Infosec outfit Group-IB's website was defaced in weeks before CEO's arrest over high treason claims

Co-founder takes over after Ilya Sachkov reportedly nabbed

Threat intelligence firm Group-IB has said it is "confident in the innocence of the company's CEO and his business integrity" after he was arrested on suspicion of treason – two weeks after the company's homepage was defaced by vandals.

Ilya Sachkov was reportedly arrested after Russian law enforcement agencies raided Group-IB's corporate offices in Moscow yesterday, according to state-owned Russian newswire TASS.

"He does not admit guilt of high treason, which caused reputational and national damage to the interests of Russia, as well as the fact that he collaborated with intelligence agencies of foreign states," the news agency quoted an anonymous "security forces" spokesman as saying.

In a statement, the company confirmed the law enforcement raids at its Moscow offices, saying "the reason for the search was not yet clear." It added that customer support was continuing despite the raid.

Lefortovo district court is reported to have ordered the CEO's incarceration for two months, according to Reuters, which added that high treason is punishable in Russia with up to 20 years in prison. It also cited information from the RIA "news" agency, a wholly owned subsidiary of the Russia Today (RT) West-facing propaganda channel.

Group-IB is a cybercrime firm that was founded in Russia, but has its legal base in Singapore. It crosses the divide between researching pure information security (as firms such as Kaspersky does) and investigating online criminality. The business has assisted Interpol and other law enforcement investigations leading to the arrest of suspected cybercriminals.

"Experts of the company are involved in more than 80 per cent of high-profile investigations in the field of high-tech cybercrimes in Russia and CIS," according to a profile of Sachkov on a think tank-owned website called "Global Commission on the Stability of Cyberspace".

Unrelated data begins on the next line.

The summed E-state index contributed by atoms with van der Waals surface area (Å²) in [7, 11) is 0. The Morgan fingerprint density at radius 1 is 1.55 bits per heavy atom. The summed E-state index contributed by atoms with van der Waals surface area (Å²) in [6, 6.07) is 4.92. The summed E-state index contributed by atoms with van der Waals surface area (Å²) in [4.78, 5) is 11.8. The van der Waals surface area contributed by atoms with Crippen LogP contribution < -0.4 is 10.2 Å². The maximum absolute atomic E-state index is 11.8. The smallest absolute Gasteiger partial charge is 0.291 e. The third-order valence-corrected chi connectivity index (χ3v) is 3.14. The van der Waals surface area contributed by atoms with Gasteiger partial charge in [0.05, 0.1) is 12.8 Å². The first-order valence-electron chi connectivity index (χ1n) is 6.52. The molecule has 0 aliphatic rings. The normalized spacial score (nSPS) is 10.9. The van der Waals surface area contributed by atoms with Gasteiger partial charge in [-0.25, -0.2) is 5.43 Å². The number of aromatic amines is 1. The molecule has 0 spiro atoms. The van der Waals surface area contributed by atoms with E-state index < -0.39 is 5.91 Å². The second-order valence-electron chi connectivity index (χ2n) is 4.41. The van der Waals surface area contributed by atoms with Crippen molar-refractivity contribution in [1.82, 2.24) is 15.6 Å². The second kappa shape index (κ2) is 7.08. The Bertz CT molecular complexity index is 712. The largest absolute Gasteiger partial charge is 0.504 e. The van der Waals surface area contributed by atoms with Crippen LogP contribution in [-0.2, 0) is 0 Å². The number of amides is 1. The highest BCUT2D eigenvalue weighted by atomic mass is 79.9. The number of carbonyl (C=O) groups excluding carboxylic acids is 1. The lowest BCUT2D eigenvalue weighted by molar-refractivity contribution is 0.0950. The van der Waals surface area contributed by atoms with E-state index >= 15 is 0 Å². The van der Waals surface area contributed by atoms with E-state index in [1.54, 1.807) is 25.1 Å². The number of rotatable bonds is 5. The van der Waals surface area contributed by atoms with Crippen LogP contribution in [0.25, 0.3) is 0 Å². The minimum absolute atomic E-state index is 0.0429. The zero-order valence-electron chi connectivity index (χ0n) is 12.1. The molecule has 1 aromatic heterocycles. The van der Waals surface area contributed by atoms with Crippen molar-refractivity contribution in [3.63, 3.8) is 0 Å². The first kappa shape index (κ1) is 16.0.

The CEO was also profiled in Forbes magazine's "30 Under 30" feature in 2016 and was an associate professor at the Bauman Moscow State Technical University, named on the Group-IB website as the Bauman Technical University. He has reportedly been pictured alongside Russian leader Vladimir Putin several times over the last few years.

So far there is little in the public domain about the reasons for his arrest, however; Russia is not a country where the rule of law means much and whatever charges are brought against him may not relate to the true reasons for his arrest.

Intriguingly, persons unknown defaced Group-IB's website in the runup to the arrest of the company's founder. The Internet Archive recorded a blank homepage featuring only the words "don't full me" [sic] in the morning of 14 September, with normal service being restored by lunchtime that day. We have asked the company for more information and will update this article if it responds.

Sachkov's interim replacement is set to be his co-founder Dmitry Volkov.

"All of Group-IB's divisions will continue operating as usual," concluded the company's public statement.

Sachkov will now spend at least the next two months incarcerated while his case is investigated. Kremlin spokesperson Dmitry Peskov told reporters that he knew no details on the case, but denied it was linked to a recent banking embezzlement scandal. When asked if he thought the arrest would make foreign firms think twice about doing business in Russia he replied: "No, obviously, no." ®

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